[C#] Can my enums have friendly names?


Answers

You could use the Description attribute, as Yuriy suggested. The following extension method makes it easy to get the description for a given value of the enum :

    public static string GetDescription(this Enum value)
    {
        Type type = value.GetType();
        string name = Enum.GetName(type, value);
        if (name != null)
        {
            FieldInfo field = type.GetField(name);
            if (field != null)
            {
                DescriptionAttribute attr = 
                       Attribute.GetCustomAttribute(field, 
                         typeof(DescriptionAttribute)) as DescriptionAttribute;
                if (attr != null)
                {
                    return attr.Description;
                }
            }
        }
        return null;
    }

You can use it like that :

public enum MyEnum
{
    [Description("Description for Foo")]
    Foo,
    [Description("Description for Bar")]
    Bar
}

MyEnum x = MyEnum.Foo;
string description = x.GetDescription();
Question

This question already has an answer here:

I have the following enum

public enum myEnum
{
    ThisNameWorks, 
    This Name doesn't work
    Neither.does.this;
}

Is it not possible to have enums with "friendly names"?







public enum myEnum
{
         ThisNameWorks, 
         This_Name_can_be_used_instead,

}



This is a terrible idea, but it does work.

    public enum myEnum
{
    ThisNameWorks,
    ThisNameDoesntWork149141331,// This Name doesn't work
    NeitherDoesThis1849204824// Neither.does.this;
}

class Program
{
    private static unsafe void ChangeString(string original, string replacement)
    {
        if (original.Length < replacement.Length)
            throw new ArgumentException();

        fixed (char* pDst = original)
        fixed (char* pSrc = replacement)
        {
            // Update the length of the original string
            int* lenPtr = (int*)pDst;
            lenPtr[-1] = replacement.Length;

            // Copy the characters
            for (int i = 0; i < replacement.Length; i++)
                pDst[i] = pSrc[i];
        }
    }

    public static unsafe void Initialize()
    {
        ChangeString(myEnum.ThisNameDoesntWork149141331.ToString(), "This Name doesn't work");
        ChangeString(myEnum.NeitherDoesThis1849204824.ToString(), "Neither.does.this");
    }

    static void Main(string[] args)
    {
        Console.WriteLine(myEnum.ThisNameWorks);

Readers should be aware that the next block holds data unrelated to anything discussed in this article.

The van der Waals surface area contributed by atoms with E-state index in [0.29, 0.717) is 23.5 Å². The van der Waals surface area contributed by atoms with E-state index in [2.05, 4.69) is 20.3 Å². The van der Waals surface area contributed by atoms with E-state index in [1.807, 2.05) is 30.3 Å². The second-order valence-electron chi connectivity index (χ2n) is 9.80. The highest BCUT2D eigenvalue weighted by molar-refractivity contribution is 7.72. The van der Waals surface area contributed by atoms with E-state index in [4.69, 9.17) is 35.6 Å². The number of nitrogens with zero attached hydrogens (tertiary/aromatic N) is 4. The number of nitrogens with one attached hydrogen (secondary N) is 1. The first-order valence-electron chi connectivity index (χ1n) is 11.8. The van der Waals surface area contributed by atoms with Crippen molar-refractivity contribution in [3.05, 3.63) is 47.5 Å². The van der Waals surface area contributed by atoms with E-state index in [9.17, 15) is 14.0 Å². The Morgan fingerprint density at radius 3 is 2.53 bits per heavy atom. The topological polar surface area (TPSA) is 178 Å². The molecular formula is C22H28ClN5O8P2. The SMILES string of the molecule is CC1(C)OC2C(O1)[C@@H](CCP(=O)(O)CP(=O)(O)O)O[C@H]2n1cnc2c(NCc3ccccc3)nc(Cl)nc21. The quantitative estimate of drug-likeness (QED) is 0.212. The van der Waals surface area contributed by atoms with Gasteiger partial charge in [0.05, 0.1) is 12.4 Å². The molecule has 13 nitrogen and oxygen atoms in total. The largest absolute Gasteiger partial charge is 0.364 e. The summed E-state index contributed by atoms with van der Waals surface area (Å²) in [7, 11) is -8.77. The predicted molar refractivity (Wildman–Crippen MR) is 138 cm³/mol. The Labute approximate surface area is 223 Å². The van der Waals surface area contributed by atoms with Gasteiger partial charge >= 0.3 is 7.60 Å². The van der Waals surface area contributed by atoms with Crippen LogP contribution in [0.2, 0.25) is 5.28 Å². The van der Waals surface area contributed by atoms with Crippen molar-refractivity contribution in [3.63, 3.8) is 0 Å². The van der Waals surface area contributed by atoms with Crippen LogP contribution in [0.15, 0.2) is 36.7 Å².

Console.WriteLine(myEnum.ThisNameDoesntWork149141331);
        Console.WriteLine(myEnum.NeitherDoesThis1849204824);

        Initialize();

        Console.WriteLine(myEnum.ThisNameWorks);
        Console.WriteLine(myEnum.ThisNameDoesntWork149141331);
        Console.WriteLine(myEnum.NeitherDoesThis1849204824);
    }

Requirements

  1. Your enum names must have the same number of characters or more than the string that you want to it to be.

  2. Your enum names shouldn't be repeated anywhere, just in case string interning messes things up

Why this is a bad idea (a few reasons)

  1. Your enum names become ugly beause of the requirements

  2. It relies on you calling the initialization method early enough

  3. Unsafe pointers

  4. If the internal format of string changes, e.g. if the length field is moved, you're screwed

  5. If Enum.ToString() is ever changed so that it returns only a copy, you're screwed

  6. Raymond Chen will complain about your use of undocumented features, and how it's your fault that the CLR team couldn't make an optimization to cut run time by 50%, during his next .NET week.




They follow the same naming rules as variable names. Therefore they should not contain spaces.

Also what you are suggesting would be very bad practice anyway.




One problem with this trick is that description attribute cannot be localized. I do like a technique by Sacha Barber where he creates his own version of Description attribute which would pick up values from the corresponding resource manager.

http://www.codeproject.com/KB/WPF/FriendlyEnums.aspx

Although the article is around a problem that's generally faced by WPF developers when binding to enums, you can jump directly to the part where he creates the LocalizableDescriptionAttribute.